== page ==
Health officials are desperately trying to find coronavirus carriers unwittingly spreading the deadly illness.
They fear the individuals have only mild symptoms and do not realise they are infected. The crisis deepened yesterday when 13 new cases were reported – bringing the number in the UK to 36.
The total has almost tripled in four days with the virus now reaching all corners of the British Isles.
But the South East is on the front line with experts trying to identify the sources of outbreaks in Essex, Surrey and West Sussex.
Five of the latest victims caught coronavirus within the UK – and not abroad – meaning it may already be too late to head off an epidemic.
Officials have not ruled out drastic measures such as locking down cities, closing schools, recalling retired doctors and banning large gatherings.
As Boris Johnson admitted the virus was a 'significant challenge':The Society for Acute Medicine said a major outbreak would put the NHS under 'immense stress' with operations cancelled;The World Health Organisation advised over-60s to avoid crowded areas to protect themselves;Scotland recorded its first case of coronavirus;The Louvre in Paris closed its doors and the French health minister advised against kissed greetings;Stock markets were braced for further falls this morning.
Earlier today, the PM hailed frontline NHS staff as the UK's 'greatest asset' in the face of the coronavirus outbreak. Pictured: Mr Johnson during a visit to a laboratory in PHE's National Infection Service
Manchester City fans wear face masks before watching their team take on Aston Villa at Wembley. Manchester and London both confirmed cases today
The global coronavirus death toll has hit 3,000 following a sudden spike in Italian cases.
Five fatalities were announced in Italy today, taking its death toll to 34 as infection continues to cripple the country's northern regions.
Total patient numbers rose to 1,694 after the Civil Protection Agency revealed roughly 500 fresh positive tests this evening - an alarming 50 per cent climb in just 24 hours.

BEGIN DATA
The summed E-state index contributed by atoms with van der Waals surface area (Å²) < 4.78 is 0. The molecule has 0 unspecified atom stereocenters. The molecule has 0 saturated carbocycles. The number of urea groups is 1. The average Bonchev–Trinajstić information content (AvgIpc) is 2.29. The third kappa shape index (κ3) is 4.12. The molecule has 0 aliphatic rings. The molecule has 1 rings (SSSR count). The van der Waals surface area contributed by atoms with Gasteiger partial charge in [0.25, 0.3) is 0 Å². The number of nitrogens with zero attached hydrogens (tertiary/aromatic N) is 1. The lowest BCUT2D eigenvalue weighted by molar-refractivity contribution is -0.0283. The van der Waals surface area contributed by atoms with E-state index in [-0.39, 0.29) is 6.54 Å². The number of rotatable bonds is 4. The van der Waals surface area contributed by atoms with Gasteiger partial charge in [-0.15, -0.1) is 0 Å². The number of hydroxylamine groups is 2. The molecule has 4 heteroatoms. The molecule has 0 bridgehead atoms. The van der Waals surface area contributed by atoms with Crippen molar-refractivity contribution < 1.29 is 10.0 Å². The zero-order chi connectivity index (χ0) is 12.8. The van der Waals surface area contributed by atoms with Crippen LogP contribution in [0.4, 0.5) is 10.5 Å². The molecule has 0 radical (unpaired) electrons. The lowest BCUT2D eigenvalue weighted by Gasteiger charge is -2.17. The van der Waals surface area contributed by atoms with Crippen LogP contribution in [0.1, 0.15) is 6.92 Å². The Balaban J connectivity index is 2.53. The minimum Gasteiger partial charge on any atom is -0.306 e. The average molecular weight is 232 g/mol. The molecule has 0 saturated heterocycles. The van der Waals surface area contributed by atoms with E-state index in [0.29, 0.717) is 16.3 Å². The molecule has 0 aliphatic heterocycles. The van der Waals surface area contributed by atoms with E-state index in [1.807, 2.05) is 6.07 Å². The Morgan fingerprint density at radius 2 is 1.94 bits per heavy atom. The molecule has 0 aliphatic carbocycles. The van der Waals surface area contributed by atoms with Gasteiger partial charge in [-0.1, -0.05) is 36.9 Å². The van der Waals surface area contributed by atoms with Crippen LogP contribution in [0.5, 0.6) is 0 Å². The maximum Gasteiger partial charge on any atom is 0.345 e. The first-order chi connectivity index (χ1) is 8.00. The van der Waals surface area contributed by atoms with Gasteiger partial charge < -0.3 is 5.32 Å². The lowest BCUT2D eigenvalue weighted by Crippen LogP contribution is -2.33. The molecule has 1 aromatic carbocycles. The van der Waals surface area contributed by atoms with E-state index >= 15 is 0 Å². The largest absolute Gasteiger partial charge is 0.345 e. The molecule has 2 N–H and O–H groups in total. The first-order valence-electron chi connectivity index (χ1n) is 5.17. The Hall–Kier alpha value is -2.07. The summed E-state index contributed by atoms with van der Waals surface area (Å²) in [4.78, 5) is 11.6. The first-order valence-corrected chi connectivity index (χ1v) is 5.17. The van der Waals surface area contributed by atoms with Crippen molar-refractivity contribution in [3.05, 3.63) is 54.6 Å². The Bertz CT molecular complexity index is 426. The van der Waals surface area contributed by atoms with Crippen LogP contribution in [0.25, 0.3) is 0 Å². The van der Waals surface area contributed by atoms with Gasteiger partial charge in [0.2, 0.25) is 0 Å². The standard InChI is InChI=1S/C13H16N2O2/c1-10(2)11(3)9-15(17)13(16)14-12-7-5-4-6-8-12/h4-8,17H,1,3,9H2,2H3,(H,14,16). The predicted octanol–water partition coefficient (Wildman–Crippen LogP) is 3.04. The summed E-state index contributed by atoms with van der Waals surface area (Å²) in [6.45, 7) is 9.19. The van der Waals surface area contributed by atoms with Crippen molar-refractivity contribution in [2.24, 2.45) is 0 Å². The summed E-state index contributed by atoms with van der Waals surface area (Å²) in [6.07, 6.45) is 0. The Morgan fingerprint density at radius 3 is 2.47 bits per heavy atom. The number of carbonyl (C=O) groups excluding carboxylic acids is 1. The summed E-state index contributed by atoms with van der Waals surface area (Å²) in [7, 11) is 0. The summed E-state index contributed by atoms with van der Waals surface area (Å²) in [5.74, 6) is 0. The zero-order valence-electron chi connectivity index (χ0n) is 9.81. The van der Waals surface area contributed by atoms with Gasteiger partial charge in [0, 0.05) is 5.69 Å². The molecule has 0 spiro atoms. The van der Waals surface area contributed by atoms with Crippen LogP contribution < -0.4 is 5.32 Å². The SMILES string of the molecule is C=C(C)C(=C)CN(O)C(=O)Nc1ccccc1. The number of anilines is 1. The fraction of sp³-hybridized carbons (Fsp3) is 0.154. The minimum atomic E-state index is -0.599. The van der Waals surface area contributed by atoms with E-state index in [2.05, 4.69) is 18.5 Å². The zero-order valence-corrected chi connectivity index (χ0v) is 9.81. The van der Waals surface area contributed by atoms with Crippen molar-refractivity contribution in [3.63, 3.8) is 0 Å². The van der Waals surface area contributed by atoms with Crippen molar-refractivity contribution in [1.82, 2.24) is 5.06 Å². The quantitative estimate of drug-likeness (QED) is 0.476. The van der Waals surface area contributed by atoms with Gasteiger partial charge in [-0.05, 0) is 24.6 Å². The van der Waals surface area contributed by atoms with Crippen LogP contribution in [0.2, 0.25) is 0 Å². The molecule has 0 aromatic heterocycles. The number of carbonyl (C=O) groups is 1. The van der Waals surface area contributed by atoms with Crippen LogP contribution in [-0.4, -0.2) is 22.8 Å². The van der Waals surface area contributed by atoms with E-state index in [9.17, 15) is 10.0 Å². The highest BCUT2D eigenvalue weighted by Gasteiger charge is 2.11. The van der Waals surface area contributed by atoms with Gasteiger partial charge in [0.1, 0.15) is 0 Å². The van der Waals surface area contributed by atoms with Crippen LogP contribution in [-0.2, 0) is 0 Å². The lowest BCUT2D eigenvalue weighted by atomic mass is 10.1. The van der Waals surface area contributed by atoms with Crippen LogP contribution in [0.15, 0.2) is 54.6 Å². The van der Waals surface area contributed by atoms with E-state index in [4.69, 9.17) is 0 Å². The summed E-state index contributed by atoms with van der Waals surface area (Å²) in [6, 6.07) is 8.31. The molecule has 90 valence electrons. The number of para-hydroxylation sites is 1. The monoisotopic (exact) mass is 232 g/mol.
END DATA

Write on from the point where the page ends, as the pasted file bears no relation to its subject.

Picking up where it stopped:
The outbreak is the second largest outside of mainland China and is steadily seeping across the continent, despite the infection hotbeds of Lombardy and Veneto on lock-down.
Ministers in Rome have taken drastic measures to firefight the epidemic, including scrapping public events and erecting police checkpoints around the 11 contaminated towns.
But despite the travel freeze from the virus-hit areas, where 50,000 citizens are in quarantine, cases scattered across Europe have been traced back to Italy.
Of the 13 new patients announced in the UK, seven had recently returned from Italy.
While coronavirus can be fatal – and roughly one in seven victims suffer very serious symptoms – for many the impact can be mild. This means victims could brush aside their symptoms, assuming it is a common cold.
Ministers had hoped they could contain the virus by tracking and isolating cases as soon as the victims returned from high-risk areas. But with 67 countries affected, this is becoming impossible.
Health Secretary Matt Hancock admitted it was inevitable that coronavirus would become endemic – the medical term for a virus becoming permanently resident in a country. He insisted the Government was still trying to do all it could to contain and isolate the virus.
If that fails the next stage will be to try to delay its peak until the summer months, when pressure on the NHS should be lower.
Professor Jonathan Ball of the University of Nottingham said spread of the virus 'marked a new chapter for the UK'.
He added: 'This is a virus that frequently causes symptoms very similar to mild flu or a common cold, and it's easily transmitted from person to person. This means it can easily go under the radar.
'It has a high likelihood of becoming one of the many respiratory viruses that circulate around the globe, peaking in winter months infecting those who are susceptible.'
Mr Hancock refused to rule out the scenario of entire cities being locked down – as has been done in China – although he stressed he wanted to avoid this in order to minimise disruption.
Announcing a 'war room battle plan', he said 'population-distancing measures' may become necessary – such as banning public gatherings, cancelling football matches and closing schools.
Mr Hancock said everyone had a duty to help stop the spread of coronavirus by regularly washing their hands.
St Mary's School in Tetbury (pictured) has confirmed a member of staff has tested positive for Covid-19. The case in the Cotswolds was among three identified on Saturday
Pictured: People wearing face masks ahead of the St David's Day Parade in Cardiff today as fears continue to sweep Britain while the coronavirus crisis unfolds
Markets were braced for futher falls today after a tenth was wiped